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SoftBank might pour USD 100 million into Indian marketplace Snapdeal

Written by Priya Pradeep Published on   3 mins read

Snapdeal is betting big on India’s tier 2 and 3 market to realize greater ambitions.

Indian online marketplace Snapdeal which recently claimed to be the third largest e-commerce company after Flipkart and Amazon India, is in advanced talks with SoftBank as well as a few new and existing investors to raise USD 100 million.

If Snapdeal manages to pull this off, it would be its first major funding exercise after more than three years, according to sources who disclosed the developments to local media Economic Times.

Snapdeal has roped in American multinational investment bank, Bank of America Merrill Lynch as its adviser, and is holding discussions with both local and global investors. Its valuation has been pegged between USD 800 million to USD 1.2 billion. The e-tailer has posted a current net revenue of USD 140 million.

“Snapdeal is not going to compete with Amazon and Flipkart on marketshare and type of products being sold. They are selling the Bharat story to investors,” the report quotes one of the sources.

The erstwhile unicorn company now competes with Paytm Mall and ClubFactory as it now focuses on tier 2 and 3 markets and lists pocket-friendly products instead of going after branded category. Recently, it claimed it has surpassed its close contender ClubFactory to bag the number three position. According to market intelligence firm SimilarWeb, in the last 12 months Snapdeal has got a lead of over four times and has got as many as 848 million visits compared to the Chinese fashion e-commerce company.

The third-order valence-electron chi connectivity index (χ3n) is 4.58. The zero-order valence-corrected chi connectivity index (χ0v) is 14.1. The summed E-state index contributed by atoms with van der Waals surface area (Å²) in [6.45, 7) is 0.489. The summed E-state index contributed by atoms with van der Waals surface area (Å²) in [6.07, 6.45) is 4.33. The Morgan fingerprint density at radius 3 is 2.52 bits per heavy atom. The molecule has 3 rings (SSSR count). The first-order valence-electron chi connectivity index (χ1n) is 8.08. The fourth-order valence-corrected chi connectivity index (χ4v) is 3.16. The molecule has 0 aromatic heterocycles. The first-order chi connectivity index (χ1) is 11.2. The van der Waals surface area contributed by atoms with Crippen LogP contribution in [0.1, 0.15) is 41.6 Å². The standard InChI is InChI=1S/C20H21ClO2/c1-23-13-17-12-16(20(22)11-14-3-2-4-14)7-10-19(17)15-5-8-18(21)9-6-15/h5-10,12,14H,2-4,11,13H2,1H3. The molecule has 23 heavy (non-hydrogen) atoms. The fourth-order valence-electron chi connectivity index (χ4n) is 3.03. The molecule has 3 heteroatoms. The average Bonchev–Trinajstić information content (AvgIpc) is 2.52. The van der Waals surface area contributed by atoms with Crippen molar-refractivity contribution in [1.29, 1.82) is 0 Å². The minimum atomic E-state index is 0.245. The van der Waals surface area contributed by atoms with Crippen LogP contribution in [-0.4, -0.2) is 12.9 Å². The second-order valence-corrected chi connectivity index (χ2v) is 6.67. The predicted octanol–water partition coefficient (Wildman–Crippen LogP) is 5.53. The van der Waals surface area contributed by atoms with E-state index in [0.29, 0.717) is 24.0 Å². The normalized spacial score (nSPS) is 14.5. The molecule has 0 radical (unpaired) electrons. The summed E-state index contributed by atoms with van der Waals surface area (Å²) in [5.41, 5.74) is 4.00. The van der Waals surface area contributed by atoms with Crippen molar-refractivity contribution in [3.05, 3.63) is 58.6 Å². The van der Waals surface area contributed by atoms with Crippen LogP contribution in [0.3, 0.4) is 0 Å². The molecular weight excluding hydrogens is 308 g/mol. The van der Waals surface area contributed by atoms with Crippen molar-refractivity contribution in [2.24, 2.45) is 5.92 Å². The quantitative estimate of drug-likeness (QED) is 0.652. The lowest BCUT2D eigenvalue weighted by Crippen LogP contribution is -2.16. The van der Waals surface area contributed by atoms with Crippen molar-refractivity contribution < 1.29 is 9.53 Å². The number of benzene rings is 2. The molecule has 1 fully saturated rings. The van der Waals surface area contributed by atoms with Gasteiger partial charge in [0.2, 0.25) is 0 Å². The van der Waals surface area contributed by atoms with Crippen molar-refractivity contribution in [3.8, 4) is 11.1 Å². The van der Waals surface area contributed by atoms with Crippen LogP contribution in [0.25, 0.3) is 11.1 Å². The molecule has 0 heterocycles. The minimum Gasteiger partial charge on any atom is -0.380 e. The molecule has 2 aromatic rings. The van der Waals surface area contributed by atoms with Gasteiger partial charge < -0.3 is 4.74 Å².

Touted as the ‘comeback kid’, Snapdeal has bounced back after massive restructuring and change in business model. In early 2017, Snapdeal was India’s third largest e-commerce site. However, it lost its way soon amidst stiff competition and in July 2017, talks for a USD 950 million merger with rival Flipkart also broke down.

In 2018, its founders Kunal Bahl and Rohit Bansal, formulated the Snapdeal 2.0 revival plan. The company sold its business units that impeded its growth, like warehouse management firm Unicommerce eSolutions, wallet business Freecharge, and logistics arm, Vulcan Express. It trimmed its workforce majorly to cut expenses.

Snapdeal then attuned itself to the needs of the value-conscious buyers in India. More than 80% of its users from its 400 million buyer base, now comes from tier 2 and 3 cities in India, which is the fastest growing segment in Indian e-commerce. Snapdeal has seen a lot of traction in this time period gaining 60,000 plus new seller partners who have contributed to over 50 million new listings. At present the company has more than 500,000 registered sellers, who have more than 200 million listings on the marketplace. The turnaround was a result of it getting closer to its customers, having a deeper collaboration with its seller partners, and its alignment of its technology platform with its core objectives.

“Snapdeal’s steady focus on the mass segment of the e-commerce market in India has led to a sharp increase in its reach and popularity across the country,” reported SimilarWeb in an October 2019 release. In the last year alone, the traffic to Snapdeal’s web and mobile platforms has grown by 61%. The e-tailer claimed a massive growth of 52% this Diwali over last year’s festive sales volumes. Now, nine out of every 10 orders serviced by Snapdeal are from non-metro towns across India.

Indian e-commerce market’s growth potential can quadruple to USD 150 billion by 2022, on account of rising disposable incomes and greater internet penetration, as mentioned in a  report by Indian technology trade body Nasscom and consulting firm PwC India.


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